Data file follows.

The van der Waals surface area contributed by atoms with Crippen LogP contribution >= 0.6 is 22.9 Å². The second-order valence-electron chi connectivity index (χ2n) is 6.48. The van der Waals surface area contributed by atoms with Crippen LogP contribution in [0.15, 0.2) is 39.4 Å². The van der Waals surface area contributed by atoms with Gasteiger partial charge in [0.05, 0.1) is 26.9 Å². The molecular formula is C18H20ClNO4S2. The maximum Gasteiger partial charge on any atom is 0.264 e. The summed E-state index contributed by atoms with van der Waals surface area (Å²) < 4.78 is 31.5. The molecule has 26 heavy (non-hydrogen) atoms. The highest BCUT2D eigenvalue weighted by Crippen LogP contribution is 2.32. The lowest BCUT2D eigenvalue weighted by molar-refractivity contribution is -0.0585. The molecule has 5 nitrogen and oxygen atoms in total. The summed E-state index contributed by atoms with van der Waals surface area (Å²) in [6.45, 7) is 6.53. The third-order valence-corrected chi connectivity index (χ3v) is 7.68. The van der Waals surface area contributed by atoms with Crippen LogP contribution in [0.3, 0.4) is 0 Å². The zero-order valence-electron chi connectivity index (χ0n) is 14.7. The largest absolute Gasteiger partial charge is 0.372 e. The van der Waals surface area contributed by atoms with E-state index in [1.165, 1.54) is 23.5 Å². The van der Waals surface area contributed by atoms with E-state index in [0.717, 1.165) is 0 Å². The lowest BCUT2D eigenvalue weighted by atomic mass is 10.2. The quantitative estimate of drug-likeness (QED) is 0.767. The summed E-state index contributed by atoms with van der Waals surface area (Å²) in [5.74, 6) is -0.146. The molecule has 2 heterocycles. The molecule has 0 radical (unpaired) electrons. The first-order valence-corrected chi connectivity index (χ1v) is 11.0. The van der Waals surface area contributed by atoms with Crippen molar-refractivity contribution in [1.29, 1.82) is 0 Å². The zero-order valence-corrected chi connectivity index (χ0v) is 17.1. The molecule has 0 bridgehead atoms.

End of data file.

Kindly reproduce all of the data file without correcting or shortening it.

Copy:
The van der Waals surface area contributed by atoms with Crippen LogP contribution >= 0.6 is 22.9 Å². The second-order valence-electron chi connectivity index (χ2n) is 6.48. The van der Waals surface area contributed by atoms with Crippen LogP contribution in [0.15, 0.2) is 39.4 Å². The van der Waals surface area contributed by atoms with Gasteiger partial charge in [0.05, 0.1) is 26.9 Å². The molecular formula is C18H20ClNO4S2. The maximum Gasteiger partial charge on any atom is 0.264 e. The summed E-state index contributed by atoms with van der Waals surface area (Å²) < 4.78 is 31.5. The molecule has 26 heavy (non-hydrogen) atoms. The highest BCUT2D eigenvalue weighted by Crippen LogP contribution is 2.32. The lowest BCUT2D eigenvalue weighted by molar-refractivity contribution is -0.0585. The molecule has 5 nitrogen and oxygen atoms in total. The summed E-state index contributed by atoms with van der Waals surface area (Å²) in [6.45, 7) is 6.53. The third-order valence-corrected chi connectivity index (χ3v) is 7.68. The van der Waals surface area contributed by atoms with Crippen LogP contribution in [0.3, 0.4) is 0 Å². The zero-order valence-electron chi connectivity index (χ0n) is 14.7. The largest absolute Gasteiger partial charge is 0.372 e. The van der Waals surface area contributed by atoms with E-state index in [1.165, 1.54) is 23.5 Å². The van der Waals surface area contributed by atoms with E-state index in [0.717, 1.165) is 0 Å². The lowest BCUT2D eigenvalue weighted by atomic mass is 10.2. The quantitative estimate of drug-likeness (QED) is 0.767. The summed E-state index contributed by atoms with van der Waals surface area (Å²) in [5.74, 6) is -0.146. The molecule has 2 heterocycles. The molecule has 0 radical (unpaired) electrons. The first-order valence-corrected chi connectivity index (χ1v) is 11.0. The van der Waals surface area contributed by atoms with Crippen molar-refractivity contribution in [1.29, 1.82) is 0 Å². The zero-order valence-corrected chi connectivity index (χ0v) is 17.1. The molecule has 0 bridgehead atoms.